Freedom Walk: Cedar Falls marchers join worldwide anti-trafficking effort

Dressed in black,  yellow bandanas fastened to cover their mouths, thousands of people took millions of steps in a single file line down city streets on the morning of Saturday, Oct. 14. These steps were taken for human trafficking awareness in over 400 different places in 50 countries.  All across the globe from Paris to Cedar Falls, thousands of people participated in the Walk for Freedom to bring awareness to human trafficking.

Rainy weather drove participants in Cedar Falls inside, but they still encountered the same message about human trafficking. According to the Polaris Human Trafficking Center, “Human trafficking is a form of modern slavery—a multibillion dollar criminal industry that denies freedom to 20.9 million people around the world.”

The clothing that participants wore had special meaning. The yellow bandanas tied across their mouths shows that they will take action for the victims who speak out about human trafficking. Three victim’s names were spotlighted and written on the yellow bandanas.

Eve, a 7-year-old girl from Thailand who experienced abuse and was trafficked at a young age; Amy, a 17-year-old American who was sex trafficked and abused by her husband early in life; and Ivan, a 35-year-old Ukrainian man who immigrated from his country for a better life, but then was caught in a human trafficking work scandal. These three names personalized what human trafficking signifies for all of the 20.9 million people who are involved with human trafficking in the world.

The Service and Leadership Council at the University of Northern Iowa (UNI) organized this event to bring awareness of human trafficking to the Cedar Valley. They partnered with A21, the international organization that organized the global event.

“We are a part of the UNI international justice mission, so we found out through them that A21 was a group to get involved with, so we found out that they were doing the nationwide walk and decided to be a part of that,” Veronica Greene, student at UNI and co-organizer for Walk for Freedom, said.

Greene, a UNI senior movement and exercise student, said identifying human trafficking in our own region is essential.

“Human trafficking is important to bring awareness to because it is so predominant and not a lot of people know about it. So, really educating people will be the first step to preventing it from happening. That’s why I am so passionate about it. It’s just to let people know that it is happening in our backyard and we can do something to stop it,” she said.

One of the speakers, Mike Ferjak, a human trafficking investigator, made it clear why human trafficking is an important issue because it starts at such a young age.

“The average case for human trafficking is 11 to 14 years old. Males start in the human trafficking rings even younger,” Ferjak said.

Ferjak, a law enforcement officer,  investigates victims and has learned the ins and outs of human trafficking rings.

“You work all day and get sold all night. Everything you are and everything you had gets stolen when you’re human trafficked,” he said

The subjects of these crimes, who are often under the legal age of 18, are sometimes blamed as responsible for their conditions, when in fact, the trafficker is the one who should be arrested.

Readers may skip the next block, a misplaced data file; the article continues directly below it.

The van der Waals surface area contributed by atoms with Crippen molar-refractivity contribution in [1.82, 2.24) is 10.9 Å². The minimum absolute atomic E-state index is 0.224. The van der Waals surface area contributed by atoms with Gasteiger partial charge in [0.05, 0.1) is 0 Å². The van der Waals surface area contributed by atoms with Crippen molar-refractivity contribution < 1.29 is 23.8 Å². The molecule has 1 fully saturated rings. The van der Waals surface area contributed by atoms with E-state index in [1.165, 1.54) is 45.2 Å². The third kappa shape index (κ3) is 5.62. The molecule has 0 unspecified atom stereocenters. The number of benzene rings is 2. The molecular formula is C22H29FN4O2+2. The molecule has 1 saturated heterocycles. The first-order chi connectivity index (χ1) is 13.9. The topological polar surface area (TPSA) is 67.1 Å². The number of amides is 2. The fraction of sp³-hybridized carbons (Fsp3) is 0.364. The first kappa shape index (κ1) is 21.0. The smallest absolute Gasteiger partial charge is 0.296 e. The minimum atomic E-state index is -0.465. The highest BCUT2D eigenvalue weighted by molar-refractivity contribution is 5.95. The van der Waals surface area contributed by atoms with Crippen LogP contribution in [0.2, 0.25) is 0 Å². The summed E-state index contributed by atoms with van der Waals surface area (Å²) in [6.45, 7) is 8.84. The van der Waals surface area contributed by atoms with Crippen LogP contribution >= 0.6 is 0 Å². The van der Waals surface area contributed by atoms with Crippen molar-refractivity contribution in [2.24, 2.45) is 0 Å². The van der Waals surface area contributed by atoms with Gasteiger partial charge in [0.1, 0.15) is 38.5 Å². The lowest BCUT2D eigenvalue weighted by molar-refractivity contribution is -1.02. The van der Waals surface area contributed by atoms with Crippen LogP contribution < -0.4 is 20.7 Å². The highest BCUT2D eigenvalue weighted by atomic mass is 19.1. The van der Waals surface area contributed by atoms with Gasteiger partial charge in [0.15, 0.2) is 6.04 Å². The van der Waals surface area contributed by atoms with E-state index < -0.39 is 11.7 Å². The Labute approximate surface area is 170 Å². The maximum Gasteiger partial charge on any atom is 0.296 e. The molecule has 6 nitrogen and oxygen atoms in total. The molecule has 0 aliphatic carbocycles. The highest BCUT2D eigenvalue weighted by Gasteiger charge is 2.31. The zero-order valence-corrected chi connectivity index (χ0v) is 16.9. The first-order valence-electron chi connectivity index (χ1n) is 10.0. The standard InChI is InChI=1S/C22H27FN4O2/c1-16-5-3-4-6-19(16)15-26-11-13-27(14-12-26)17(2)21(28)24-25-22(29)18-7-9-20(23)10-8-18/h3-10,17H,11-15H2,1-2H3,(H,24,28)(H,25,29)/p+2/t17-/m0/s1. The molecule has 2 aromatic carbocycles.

“The reason we have the disparity of views with human trafficking is because of the traffickers. The victim is usually the one arrested, which is wrong,” Ferjak said.

Teens Against Human Trafficking is one of the many nonprofit organizations that participated at the event.

“A pimp’s job is to dehumanize the victim,” Ruth I.E. Buckels, program coordinator for Teens Against Human Trafficking, said. “Nothing is immune in human trafficking no matter what shape, size, race or social status is. Your vulnerability can be made to hurt you by the pimp,” she said.

Buckels has worked with over 175 human trafficking survivors and has adopted seven survivors into her family.

“I go to schools and speak to kids about this topic because it needs to be brought to awareness. I have survivors in almost every school that I go to, and every time someone new writes me after and says, ‘Ruth, me too.’ I say, ‘OK. What is the next step to help you get out of this?’” Buckels said.

Buckels explained that she helps survivors of human trafficking rebuild their lives. “I have yet to meet a survivor that is good at only one thing. I find something they are good at and tell them to run with it,” she said.

Human trafficking happens all around the world, even in places where no one would expect it to happen. Recently, a case in Waterloo was in news headlines. A couple just pleaded guilty in U.S. District Court in a sex trafficking case. They brought two 16-year-old girls from Chicago and said they would take care of them, but ended up trafficking them as prostitutes.

There are other incidents around Iowa as well.

“I think human trafficking is actually something people don’t think is an issue anymore that is growing, especially in Iowa. For example, five minutes from my home in Des Moines, there was a human trafficking incident, and it is just crazy that can happen so close to me,” UNI sophomore social work student Becca McDowell said.

According to Buckels, the best way to end human trafficking is to be aware to one’s surroundings, even people who one may least expect.

“Believe in the person that talks to you if you see signs. Listen,” Buckels said.

If a situation of human trafficking is seen, call for help and give specific details to what is going on. “You all have humans in your world, pay attention to them,” she said.

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